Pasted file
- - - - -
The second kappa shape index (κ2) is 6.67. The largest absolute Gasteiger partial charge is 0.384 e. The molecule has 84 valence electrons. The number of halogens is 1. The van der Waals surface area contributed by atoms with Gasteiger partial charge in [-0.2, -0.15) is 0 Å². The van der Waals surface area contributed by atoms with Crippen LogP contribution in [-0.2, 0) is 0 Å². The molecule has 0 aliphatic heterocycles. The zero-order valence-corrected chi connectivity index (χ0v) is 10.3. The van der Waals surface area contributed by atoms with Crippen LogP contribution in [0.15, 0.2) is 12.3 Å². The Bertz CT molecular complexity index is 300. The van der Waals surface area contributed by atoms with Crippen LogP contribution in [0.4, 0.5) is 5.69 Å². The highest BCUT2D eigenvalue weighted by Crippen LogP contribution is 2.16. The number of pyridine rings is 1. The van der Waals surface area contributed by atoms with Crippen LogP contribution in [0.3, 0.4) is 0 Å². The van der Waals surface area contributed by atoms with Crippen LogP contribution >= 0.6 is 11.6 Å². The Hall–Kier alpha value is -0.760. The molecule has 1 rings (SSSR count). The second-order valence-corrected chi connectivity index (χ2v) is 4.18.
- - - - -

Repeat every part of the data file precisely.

The second kappa shape index (κ2) is 6.67. The largest absolute Gasteiger partial charge is 0.384 e. The molecule has 84 valence electrons. The number of halogens is 1. The van der Waals surface area contributed by atoms with Gasteiger partial charge in [-0.2, -0.15) is 0 Å². The van der Waals surface area contributed by atoms with Crippen LogP contribution in [-0.2, 0) is 0 Å². The molecule has 0 aliphatic heterocycles. The zero-order valence-corrected chi connectivity index (χ0v) is 10.3. The van der Waals surface area contributed by atoms with Crippen LogP contribution in [0.15, 0.2) is 12.3 Å². The Bertz CT molecular complexity index is 300. The van der Waals surface area contributed by atoms with Crippen LogP contribution in [0.4, 0.5) is 5.69 Å². The highest BCUT2D eigenvalue weighted by Crippen LogP contribution is 2.16. The number of pyridine rings is 1. The van der Waals surface area contributed by atoms with Crippen LogP contribution in [0.3, 0.4) is 0 Å². The van der Waals surface area contributed by atoms with Crippen LogP contribution >= 0.6 is 11.6 Å². The Hall–Kier alpha value is -0.760. The molecule has 1 rings (SSSR count). The second-order valence-corrected chi connectivity index (χ2v) is 4.18.